Political Economy Analysis of Sanitation in Informal Settlements in Eastern Africa- Dr Aime

Poor sanitation and unsanitary conditions constitute a threat to public health. Poor sanitation is an outcome not just of individual choice but also of the state of society and that increasing access to improved sanitation must consider political economy factors. Dr Aime Tsinda is the winner of a research grant for a project entitled “Political Economy Analysis of Sanitation in Informal Settlements in Eastern Africa”.

Dr Aime Tsinda

In his research, Tsinda analyses the influence of political economy and of sanitation governance on the performance of sanitation services (with the focus on finance and market-based solutions) in the East Africa with the focus on Kigali, Rwanda. The research is so important as it tackles issues that have direct linkages to a number of goals in the Sustainable Development Goals.

The research also aims to identify existing systems of finance available for the provision of sanitation products and services, and suggest solutions to improve urban sanitation through effective financing mechanisms while analysing broader solutions for improving sanitation in the urban informal settlements through market-based approaches.  Research results suggest that there is no ‘one size fits all’ solution to improving sanitation in the urban informal settlements of East Africa; different strategies are needed for different places, and interventions need to be targeted at specific types of provision. There is also a mismatch between demand and supply of sanitation related products and services.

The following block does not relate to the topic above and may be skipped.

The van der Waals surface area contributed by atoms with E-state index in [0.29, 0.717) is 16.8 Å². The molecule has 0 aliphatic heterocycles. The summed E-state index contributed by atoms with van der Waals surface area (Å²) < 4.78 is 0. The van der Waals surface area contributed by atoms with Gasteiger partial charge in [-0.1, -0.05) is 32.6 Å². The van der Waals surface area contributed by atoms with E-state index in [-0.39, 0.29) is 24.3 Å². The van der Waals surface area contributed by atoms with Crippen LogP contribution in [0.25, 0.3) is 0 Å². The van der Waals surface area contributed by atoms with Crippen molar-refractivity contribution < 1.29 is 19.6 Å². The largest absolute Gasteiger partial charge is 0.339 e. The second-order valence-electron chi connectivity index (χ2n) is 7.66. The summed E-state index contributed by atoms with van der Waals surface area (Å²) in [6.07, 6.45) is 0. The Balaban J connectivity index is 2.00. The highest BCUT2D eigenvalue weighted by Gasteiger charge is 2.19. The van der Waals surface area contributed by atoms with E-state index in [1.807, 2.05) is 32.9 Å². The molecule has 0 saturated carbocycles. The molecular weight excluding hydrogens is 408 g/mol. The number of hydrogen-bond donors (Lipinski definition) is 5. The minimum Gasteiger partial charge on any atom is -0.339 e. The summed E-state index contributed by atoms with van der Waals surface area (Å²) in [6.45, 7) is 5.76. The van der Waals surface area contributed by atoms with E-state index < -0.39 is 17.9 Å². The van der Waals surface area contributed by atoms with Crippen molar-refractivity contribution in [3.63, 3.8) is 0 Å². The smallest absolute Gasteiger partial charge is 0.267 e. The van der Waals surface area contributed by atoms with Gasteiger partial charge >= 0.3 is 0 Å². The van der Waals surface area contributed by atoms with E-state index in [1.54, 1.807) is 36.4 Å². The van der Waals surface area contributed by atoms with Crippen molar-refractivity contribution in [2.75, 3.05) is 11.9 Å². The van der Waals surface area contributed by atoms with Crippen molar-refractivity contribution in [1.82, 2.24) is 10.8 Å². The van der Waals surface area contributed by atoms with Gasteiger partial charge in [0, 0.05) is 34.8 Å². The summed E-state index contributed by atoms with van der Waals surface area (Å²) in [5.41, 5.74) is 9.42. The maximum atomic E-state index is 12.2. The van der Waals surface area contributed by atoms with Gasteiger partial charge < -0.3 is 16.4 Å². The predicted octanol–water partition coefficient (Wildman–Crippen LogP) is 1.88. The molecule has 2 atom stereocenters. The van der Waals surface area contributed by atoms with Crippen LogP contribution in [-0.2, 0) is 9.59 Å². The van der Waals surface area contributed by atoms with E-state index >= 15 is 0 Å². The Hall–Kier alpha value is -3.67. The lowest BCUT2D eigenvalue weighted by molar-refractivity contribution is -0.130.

“A focus on only one side of the demand supply market by either increasing the demand for sanitation services or availability of the services may create a mismatch that is likely to undermine sustainability of the sanitation services” He noted. Tsinda calls for sanitation intervention to be focused on the households rather than the suppliers of sanitary products. It involves understanding consumers' needs, desires, habits and the circumstances required for a facility to be acceptable and meet the needs of users rather than what fits the supplier.

Moreover, evidence in the developing world shows that the provision of facilities does not guarantee proper usage. There is thus a need to empower users with knowledge to enable a change in behaviour, create demand for services, facilitate establishment of supply chains and improve the planning and implementation of hygiene and sanitation projects to ensure appropriate hardware interventions.

Dr Tsinda intends to publish his work through articles and policy briefs to inform on how communities can be empowered to improve sanitation and hygiene in their neighbourhoods.

By  Darius Murangwa
Communications Officer